Ducks are one of my absolute weaknesses, I love their sweet little faces. The ladies at our local feed store always chuckle when they see me because they know I have the will power of a bubble in a hurricane and if I even look something fluffy or fuzzy is coming home with me. I know, I’m horrible but honestly, ducks are so much fun to keep, and they are so easy to take care of. They are actually super smart and have so much personality!
- Pen Most domestic ducks are bread heavier than their wild counterparts so they are unable to sustain flight, the ones that can generally stay near food and water. Your ducks will need about 4′ of inside space and 10′ of yard space. They won’t need a completely enclosed shelter (as long as you have a predator-proof pen) as they are very hardy birds, just something to keep them out of the elements and tall enough that they can stretch their wings.
If you have a small number of birds a large dog house will work. It will need to be well-ventilated, ducks create lots of moisture when they breathe so air flow is important.
Cover any ventilation holes with hardware cloth to keep out unwanted critters. Ducks also don’t perch so you don’t need a roost like you would with chickens. They also can’t climb so keep your shelter low to the ground.
Ducks aren’t super particular about where they lay their eggs, a 16″ box will work perfectly.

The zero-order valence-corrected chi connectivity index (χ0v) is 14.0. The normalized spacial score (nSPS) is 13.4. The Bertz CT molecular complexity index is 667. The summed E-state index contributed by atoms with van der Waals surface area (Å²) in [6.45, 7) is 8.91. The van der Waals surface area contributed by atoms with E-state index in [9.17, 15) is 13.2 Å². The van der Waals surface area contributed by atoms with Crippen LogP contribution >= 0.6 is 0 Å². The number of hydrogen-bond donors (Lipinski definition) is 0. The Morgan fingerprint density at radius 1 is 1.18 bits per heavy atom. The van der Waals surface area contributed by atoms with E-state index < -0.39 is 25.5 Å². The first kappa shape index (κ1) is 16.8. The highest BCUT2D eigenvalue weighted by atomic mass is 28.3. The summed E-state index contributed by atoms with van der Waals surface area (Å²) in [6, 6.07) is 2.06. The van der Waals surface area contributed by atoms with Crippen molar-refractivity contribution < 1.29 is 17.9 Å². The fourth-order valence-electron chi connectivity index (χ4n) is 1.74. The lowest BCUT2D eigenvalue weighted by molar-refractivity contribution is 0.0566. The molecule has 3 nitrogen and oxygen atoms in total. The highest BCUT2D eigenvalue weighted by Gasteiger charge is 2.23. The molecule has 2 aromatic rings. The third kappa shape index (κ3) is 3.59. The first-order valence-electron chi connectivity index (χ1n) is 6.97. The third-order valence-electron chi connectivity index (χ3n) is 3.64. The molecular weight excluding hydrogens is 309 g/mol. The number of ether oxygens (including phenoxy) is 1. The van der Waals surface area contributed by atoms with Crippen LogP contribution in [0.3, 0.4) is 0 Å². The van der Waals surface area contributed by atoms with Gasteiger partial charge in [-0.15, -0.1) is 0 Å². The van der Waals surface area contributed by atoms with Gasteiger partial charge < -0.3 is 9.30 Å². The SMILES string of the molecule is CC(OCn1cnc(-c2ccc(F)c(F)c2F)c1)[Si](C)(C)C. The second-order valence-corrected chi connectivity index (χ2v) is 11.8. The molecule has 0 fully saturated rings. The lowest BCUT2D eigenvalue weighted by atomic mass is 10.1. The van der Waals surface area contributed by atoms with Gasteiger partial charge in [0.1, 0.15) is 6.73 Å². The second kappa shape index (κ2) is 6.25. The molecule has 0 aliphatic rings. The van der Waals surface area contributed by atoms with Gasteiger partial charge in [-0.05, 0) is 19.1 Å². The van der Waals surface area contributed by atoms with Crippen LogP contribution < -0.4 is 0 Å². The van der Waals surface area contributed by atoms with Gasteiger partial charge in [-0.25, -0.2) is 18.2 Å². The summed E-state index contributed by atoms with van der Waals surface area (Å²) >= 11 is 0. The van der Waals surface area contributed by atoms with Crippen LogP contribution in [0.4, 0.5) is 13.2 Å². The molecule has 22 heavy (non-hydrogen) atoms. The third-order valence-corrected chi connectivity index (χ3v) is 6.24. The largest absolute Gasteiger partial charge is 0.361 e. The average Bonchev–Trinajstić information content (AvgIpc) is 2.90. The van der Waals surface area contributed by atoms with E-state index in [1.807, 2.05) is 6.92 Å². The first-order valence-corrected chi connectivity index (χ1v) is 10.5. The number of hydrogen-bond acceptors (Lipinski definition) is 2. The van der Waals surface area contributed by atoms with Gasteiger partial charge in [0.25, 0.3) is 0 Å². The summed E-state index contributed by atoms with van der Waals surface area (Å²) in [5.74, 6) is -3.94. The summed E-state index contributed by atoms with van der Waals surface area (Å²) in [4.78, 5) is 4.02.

Because ducks are so hardy, they don’t need a heat source in their barn. It can be insolated but doesn’t have to be. We found that using a light in the winter helps to keep up egg production. You can use either straw or wood shavings in the barn and run.
- Food Adult ducks can be fed regular layer feed or sometimes feed stores carry a special feed for them. Full grown ducks eat about 4-6 ounces of food a day (more in the winter). Use a wide bowl that isn’t easily tipped to feed them. Wet food should be discarded.
Ducks will also eat all kinds of scraps and greens, ours love sardines. They also love to forage and look for bugs, but they aren’t as hard on your yard. They will also need access to GRIT.
- Water Ducks don’t have to have a big pond (domestic ducks aren’t as good swimmers as the wild ones and can easily drown) but they will need access to clean water that they can submerge their whole heads in.
Water bowls should be cleaned regularly and sanitized. We use two 5 gallon water bowls for ours. If you want to add a pool to their pen a kids wadding pool is easy to clean and would work great.
- Cleaning Coop Change the bedding in the coop regularly, and remove any bits of wet bedding. You should also sanitize your coop area several times a year.
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